Llewelyn has always been connected with his surroundings. Growing up in the Adelaide hills enriched his experience of natural flora and fauna. Art began in the home for him with both parents being artists, Glen Ash, well-known for his oil painting and Janet Ayliffe a celebrated water colour painter and print maker. From a young age Llewelyn started drawing the animals he was surrounded by; chooks, ducks, dogs, and donkeys. Surfing then became a major part of Llewelyn’s journey, moving down the South Australian coastline along every peninsula. It was only fitting to fill his drawing books with images of the ocean, with its sea life, and the natural beach landscapes.
Llewelyn primarily worked in watercolors, photo polymer etchings and oil paints in his earlier works. Studying at the University of South Australia posed new techniques and challenges. Ultimately this is where he was introduced to his passion and love, glass. Being guided and mentored by Gabrielle Bisetto and tutored by Tim Shaw, Llewelyn, created his own unique and distinctive style.
Llewelyn’s glass is now being exhibited in art galleries Australia wide. With exhibitions held in Adelaide, Melbourne and Sydney in the last two years, with achievements including the Design Institute of Australia award, finalist in the Australian National Glass Museum Student Award, Selected as a Jam Factory Associate, Recipient of the Pilchuck Scholarship in Seattle and won the Waterhouse Youth Art Prize.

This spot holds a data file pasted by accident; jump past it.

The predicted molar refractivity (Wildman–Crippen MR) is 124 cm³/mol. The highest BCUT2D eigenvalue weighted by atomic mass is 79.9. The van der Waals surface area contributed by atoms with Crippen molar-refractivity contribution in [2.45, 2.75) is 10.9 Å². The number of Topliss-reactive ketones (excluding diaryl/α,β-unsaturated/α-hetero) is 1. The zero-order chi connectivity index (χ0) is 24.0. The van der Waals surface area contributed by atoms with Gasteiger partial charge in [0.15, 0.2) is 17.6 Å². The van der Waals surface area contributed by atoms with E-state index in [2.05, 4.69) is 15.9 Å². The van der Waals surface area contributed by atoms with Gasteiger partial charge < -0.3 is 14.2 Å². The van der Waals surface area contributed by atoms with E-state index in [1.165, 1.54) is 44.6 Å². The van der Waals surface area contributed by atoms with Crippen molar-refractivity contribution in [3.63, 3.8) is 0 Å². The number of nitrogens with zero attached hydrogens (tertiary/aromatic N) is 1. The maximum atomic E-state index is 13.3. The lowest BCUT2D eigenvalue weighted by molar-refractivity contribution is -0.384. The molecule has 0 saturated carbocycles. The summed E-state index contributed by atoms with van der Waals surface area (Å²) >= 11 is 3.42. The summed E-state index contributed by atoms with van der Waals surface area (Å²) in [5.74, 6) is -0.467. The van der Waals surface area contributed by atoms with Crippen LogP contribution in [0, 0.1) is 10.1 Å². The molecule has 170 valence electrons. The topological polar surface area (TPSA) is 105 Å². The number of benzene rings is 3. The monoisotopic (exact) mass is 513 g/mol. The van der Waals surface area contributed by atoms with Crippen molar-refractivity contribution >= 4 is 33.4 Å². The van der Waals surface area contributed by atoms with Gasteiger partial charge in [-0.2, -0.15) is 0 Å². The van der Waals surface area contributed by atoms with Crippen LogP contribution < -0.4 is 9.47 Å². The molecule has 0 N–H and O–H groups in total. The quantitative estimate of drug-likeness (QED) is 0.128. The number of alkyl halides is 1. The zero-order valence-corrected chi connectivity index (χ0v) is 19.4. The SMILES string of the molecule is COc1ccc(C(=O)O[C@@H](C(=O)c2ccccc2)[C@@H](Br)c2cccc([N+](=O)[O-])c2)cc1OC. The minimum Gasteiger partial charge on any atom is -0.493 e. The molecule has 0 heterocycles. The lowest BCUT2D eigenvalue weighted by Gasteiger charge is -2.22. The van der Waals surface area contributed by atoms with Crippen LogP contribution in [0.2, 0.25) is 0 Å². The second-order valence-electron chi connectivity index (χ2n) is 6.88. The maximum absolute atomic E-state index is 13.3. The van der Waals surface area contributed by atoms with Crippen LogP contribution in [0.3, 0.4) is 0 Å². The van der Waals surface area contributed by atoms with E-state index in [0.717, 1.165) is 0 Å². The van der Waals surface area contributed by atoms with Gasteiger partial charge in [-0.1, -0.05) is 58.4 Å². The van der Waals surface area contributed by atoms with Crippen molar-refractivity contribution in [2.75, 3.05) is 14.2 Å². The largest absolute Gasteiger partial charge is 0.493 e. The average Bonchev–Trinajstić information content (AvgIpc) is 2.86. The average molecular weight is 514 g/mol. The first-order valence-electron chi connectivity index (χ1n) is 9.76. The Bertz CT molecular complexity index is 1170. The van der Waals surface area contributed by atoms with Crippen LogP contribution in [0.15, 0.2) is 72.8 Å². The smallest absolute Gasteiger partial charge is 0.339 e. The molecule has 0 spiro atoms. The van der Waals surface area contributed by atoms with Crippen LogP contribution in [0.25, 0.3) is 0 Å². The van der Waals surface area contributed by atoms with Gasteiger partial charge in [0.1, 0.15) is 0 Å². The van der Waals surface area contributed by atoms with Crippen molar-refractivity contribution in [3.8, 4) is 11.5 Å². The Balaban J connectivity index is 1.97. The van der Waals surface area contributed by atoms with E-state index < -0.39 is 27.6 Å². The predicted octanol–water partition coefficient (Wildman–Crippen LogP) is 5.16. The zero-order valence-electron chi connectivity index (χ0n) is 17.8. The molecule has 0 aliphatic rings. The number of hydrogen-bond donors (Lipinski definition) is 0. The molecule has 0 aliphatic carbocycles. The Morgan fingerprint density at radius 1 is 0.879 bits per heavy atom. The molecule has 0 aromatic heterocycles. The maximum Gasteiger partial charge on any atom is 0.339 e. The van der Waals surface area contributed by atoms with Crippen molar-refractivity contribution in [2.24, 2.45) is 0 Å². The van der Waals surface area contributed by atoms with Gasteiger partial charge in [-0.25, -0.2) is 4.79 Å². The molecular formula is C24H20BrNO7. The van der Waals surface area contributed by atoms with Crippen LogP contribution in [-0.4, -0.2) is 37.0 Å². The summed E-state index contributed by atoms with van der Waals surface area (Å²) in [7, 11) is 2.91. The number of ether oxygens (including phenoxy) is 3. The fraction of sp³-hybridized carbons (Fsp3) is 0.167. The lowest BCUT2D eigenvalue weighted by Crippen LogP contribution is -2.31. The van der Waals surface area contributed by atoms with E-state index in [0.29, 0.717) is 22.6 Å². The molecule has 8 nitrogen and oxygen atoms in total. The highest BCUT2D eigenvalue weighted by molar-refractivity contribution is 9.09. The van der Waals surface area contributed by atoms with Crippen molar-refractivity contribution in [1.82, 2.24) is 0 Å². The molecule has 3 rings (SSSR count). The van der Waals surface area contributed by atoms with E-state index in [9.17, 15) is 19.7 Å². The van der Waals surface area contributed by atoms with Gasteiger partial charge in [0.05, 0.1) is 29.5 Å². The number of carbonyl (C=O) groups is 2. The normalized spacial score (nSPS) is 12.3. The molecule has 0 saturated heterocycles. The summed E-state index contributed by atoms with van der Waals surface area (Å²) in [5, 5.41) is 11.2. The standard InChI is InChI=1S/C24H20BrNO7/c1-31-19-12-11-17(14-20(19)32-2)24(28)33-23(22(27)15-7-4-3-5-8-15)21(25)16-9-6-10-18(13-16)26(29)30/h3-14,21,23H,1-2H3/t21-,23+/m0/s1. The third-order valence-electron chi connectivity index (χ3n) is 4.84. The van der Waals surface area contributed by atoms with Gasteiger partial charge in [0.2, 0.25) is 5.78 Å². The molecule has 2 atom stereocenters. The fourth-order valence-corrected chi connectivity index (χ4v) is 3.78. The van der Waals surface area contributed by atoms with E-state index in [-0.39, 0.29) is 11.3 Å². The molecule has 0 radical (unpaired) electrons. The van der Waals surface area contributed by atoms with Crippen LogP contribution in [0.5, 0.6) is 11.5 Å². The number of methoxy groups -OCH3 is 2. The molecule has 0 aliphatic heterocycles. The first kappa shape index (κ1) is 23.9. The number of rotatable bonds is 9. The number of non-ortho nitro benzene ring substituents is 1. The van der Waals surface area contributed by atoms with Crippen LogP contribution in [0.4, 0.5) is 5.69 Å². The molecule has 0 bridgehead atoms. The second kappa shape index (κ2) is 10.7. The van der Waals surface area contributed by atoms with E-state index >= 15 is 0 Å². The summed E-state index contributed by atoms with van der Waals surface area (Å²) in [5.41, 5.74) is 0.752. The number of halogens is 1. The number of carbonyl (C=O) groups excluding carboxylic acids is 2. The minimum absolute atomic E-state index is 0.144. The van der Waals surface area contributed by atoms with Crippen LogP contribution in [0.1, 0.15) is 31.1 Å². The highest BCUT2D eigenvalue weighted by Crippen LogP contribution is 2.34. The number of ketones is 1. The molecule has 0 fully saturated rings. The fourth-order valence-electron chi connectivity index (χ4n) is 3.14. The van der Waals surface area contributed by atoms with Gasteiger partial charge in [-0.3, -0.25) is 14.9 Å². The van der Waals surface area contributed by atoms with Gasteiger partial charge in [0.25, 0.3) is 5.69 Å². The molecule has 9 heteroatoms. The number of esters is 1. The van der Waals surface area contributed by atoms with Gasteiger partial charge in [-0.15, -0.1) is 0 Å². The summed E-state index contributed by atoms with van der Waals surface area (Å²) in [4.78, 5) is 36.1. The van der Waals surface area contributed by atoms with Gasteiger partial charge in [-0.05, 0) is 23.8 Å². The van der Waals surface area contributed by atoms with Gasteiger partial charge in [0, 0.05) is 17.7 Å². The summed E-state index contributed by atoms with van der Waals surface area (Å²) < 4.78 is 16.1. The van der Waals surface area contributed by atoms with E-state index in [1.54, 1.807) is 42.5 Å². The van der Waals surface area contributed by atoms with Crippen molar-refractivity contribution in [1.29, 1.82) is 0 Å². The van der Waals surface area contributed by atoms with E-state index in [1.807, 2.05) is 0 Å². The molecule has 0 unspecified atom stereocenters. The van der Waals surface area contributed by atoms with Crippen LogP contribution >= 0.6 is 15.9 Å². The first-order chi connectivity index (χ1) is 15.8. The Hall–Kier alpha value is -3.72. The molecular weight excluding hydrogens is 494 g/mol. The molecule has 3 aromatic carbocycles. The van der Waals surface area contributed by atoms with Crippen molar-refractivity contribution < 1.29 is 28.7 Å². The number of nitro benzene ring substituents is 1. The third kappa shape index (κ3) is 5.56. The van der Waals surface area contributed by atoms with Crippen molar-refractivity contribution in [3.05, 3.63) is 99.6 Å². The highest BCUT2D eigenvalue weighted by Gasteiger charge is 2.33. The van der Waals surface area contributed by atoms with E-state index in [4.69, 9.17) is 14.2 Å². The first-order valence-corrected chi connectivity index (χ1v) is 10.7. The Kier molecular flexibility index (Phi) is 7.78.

The pattern in the surface of water, the texture of stone or the elongated shapes in a shadow, inspire me to create. I can charge the mundane scene with saturated colour and create a new vibrant vision.
Since graduating from the North Adelaide School of Art, I have been involved in Visual Art and Design education and exhibited works over that time in solo and group exhibitions. I have always lived and worked in country areas situated on the edge of urban population. This space between city and country is often reflected in my artistic expression.
My work is inspired by my love of land and sea and the footprints of human activity found where they meet. Although descriptive of the places I visit, my paintings are not documentary but rather concerned with shape, colour and layering of textures to express something of the essence and atmosphere that I experience.
At times I am compelled to incorporate recognizable forms and other times I focus on texture, colour or phenomena that translate well to organic abstraction.
Exploration and constant experimentation are part of my painting process; an investigation of the patterns, colours and relationships found in the landscape or in the painting itself. Once an idea is formulated and the project is begun, the painting evolves intuitively.
I use modelling paste, acrylics, water-color paint, pastel, charcoal, collaged photographs, found objects and drawing media to create texture and low relief on the canvas surface.